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Green Gators: There's More to University of Florida Gators than Just Football...
by Ginny Stibolt

A few weeks ago, on a rainy evening I traveled to Gainesville to speak to an action-oriented student group, Gators for a Sustainable Campus. To help them with their garden plot at the University's community garden, they wanted me to talk to them about growing vegetables.

Gators for a Sustainable Campus 
        meeting on a rainy night.  Photo by StiboltI brought my basket of vegetables and my "Edible Garden" PowerPoint, but I was not expecting much of a turnout because of bad weather-a tail of tropical storm Ida was raging through the area. But more than 40 students came, paid attention, and asked great questions. One student even bought a book for her mother's birthday present. I was impressed.

Gators for a Sustainable Campus in their organic garden plot at the local community garden.Looking at their last year's carrot harvest, I'd say that they already know what they are doing in an organic garden. What better way to be sustainable than to grow your own crops to eat. Sometimes the delicious vegan snacks served at their meetings are made from their own veggies.

I just love the old bedspring, held aloft with three PVC tubes and a stick, and used as an arbor in the next plot behind the students. It made me laugh, because I'm pretty sure I've not slept on such a bedspring since my own college days so many decades ago and it's certainly an apt symbol of a "garden bed.".

Gators for a Sustainable Campus at a local event.

This group meets twice a month and actively seeks opportunities for outreach on campus, at events, and in the local community. The student have their green PowerPoint presentations, banner, brochures, and other educational materials.  They are ready to enthusiastically spread the word whenever and wherever they can.

While these Gators like football as much as the next student, they've also seen a green opportunity in the football community. They started a Tail-Gator Recycling program to provide recycling services for tailgating parties on and off campus for all home football games. Isn't it great that all those tailgate beverage containers won't hit the landfills?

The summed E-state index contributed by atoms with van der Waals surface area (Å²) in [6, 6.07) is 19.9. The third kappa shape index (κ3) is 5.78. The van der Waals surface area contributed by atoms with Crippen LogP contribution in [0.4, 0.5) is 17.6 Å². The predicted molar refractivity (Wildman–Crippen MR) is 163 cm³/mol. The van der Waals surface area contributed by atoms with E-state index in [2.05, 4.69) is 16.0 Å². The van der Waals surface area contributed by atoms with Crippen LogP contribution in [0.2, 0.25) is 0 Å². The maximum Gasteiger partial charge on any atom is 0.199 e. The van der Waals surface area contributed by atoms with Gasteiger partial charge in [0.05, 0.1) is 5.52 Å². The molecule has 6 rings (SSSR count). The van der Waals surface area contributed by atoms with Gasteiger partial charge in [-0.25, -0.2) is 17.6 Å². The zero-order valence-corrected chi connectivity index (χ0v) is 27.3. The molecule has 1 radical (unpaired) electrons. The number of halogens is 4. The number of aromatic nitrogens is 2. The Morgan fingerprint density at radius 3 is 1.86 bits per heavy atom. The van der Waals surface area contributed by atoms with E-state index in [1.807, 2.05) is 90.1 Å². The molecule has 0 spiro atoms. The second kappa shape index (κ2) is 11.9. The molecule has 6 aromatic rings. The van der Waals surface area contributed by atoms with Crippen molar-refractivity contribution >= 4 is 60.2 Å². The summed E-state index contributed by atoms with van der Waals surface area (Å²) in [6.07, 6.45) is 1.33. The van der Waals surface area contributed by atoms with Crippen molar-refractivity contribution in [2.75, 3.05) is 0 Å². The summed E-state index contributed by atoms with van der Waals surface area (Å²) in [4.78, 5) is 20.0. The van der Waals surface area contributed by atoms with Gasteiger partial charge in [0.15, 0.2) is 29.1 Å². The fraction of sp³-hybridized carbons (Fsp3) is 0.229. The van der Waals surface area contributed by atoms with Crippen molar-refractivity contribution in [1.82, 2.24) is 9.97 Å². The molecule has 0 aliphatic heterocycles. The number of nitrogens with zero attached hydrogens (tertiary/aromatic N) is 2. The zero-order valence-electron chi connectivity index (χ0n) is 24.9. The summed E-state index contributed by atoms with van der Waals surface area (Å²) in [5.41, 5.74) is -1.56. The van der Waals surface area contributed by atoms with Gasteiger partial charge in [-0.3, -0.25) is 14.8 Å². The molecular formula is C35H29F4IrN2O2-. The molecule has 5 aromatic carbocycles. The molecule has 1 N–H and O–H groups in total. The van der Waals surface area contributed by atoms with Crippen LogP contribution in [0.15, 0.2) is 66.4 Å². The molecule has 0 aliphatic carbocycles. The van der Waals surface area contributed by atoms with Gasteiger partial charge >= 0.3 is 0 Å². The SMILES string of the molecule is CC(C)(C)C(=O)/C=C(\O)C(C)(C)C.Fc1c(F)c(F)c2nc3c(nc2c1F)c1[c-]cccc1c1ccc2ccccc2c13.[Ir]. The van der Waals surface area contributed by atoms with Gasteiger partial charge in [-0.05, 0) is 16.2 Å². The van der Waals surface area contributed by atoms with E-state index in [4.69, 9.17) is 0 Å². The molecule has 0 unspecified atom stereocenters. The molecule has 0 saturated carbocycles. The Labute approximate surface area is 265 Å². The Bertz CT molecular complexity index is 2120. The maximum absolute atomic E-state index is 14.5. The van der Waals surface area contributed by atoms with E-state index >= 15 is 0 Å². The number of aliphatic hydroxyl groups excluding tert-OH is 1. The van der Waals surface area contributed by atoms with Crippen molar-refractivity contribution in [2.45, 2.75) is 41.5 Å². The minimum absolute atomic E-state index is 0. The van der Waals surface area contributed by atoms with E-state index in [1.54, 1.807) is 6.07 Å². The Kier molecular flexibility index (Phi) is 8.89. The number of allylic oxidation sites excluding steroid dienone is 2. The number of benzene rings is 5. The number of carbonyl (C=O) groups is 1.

These students helped a local elementary school to set up a better recycling program and to institute a more sustainable lunch program. This school will now be the model for all of Alachua County's schools.

Gators for a Sustainable Campus pushes students to reduce their consumption and is the driving force behind University of Florida's participation in RecycleMania, a nation-wide contest that challenges schools to increase on-campus recycling.

Gators for a Sustainable Campus is affiliated with the university's Office of Sustainability and boasts nearly 500 members, but it's not the only group pushing for more sustainable practices. Sustainability is supported by at least fifteen student groups across campus, student government, and student senate. The senate passed a resolution honoring the office and its commitment to promoting sustainability in 2007. The fraternities and sororities support sustainability through their Greeks Going Green campaign. The students passed a Renewable Energy Fee ballot referendum in 2006 with 78% voting in favor of the $.50/credit hour fee. To date, more than 700 graduating Gators have signed the Green Graduation Pledge, vowing to take sustainable practices with them into their careers and communities.

I don't know about you, but meeting these enthusiastic students and learning about their initiatives, gives me hope for the future. Thanks to David Eardley and the other students for their green work and their hospitality. Go Gators!

(Update 2011: This student group does not seem to be active right now. Maybe the next batch of students will reorganize.)

(Update 2012: Chris Cano, one of the students at this presentation, is the CEO (Compost Experience Office) of Gainesville Compost. Read about him and his company in my post "The Gainesville community behind Porter's Garden."


Ginny Stibolt would like to hear from readers who have suggestions and questions. After all, there are more than a few transplanted gardeners Florida trying to figure out what works and what doesn’t in planting zone 8/9. She's wrote, "Sustainable Gardening for Florida," published by University Press of Florida that was released in 2009. Now she's written "Organic Methods for Growing Vegetables in Florida" with Melissa Contreras in Miami. The new book will be released in Feb 2013. You may contact her or read extra details on her articles and other information posted on her website: www.greengardeningmatters.com.

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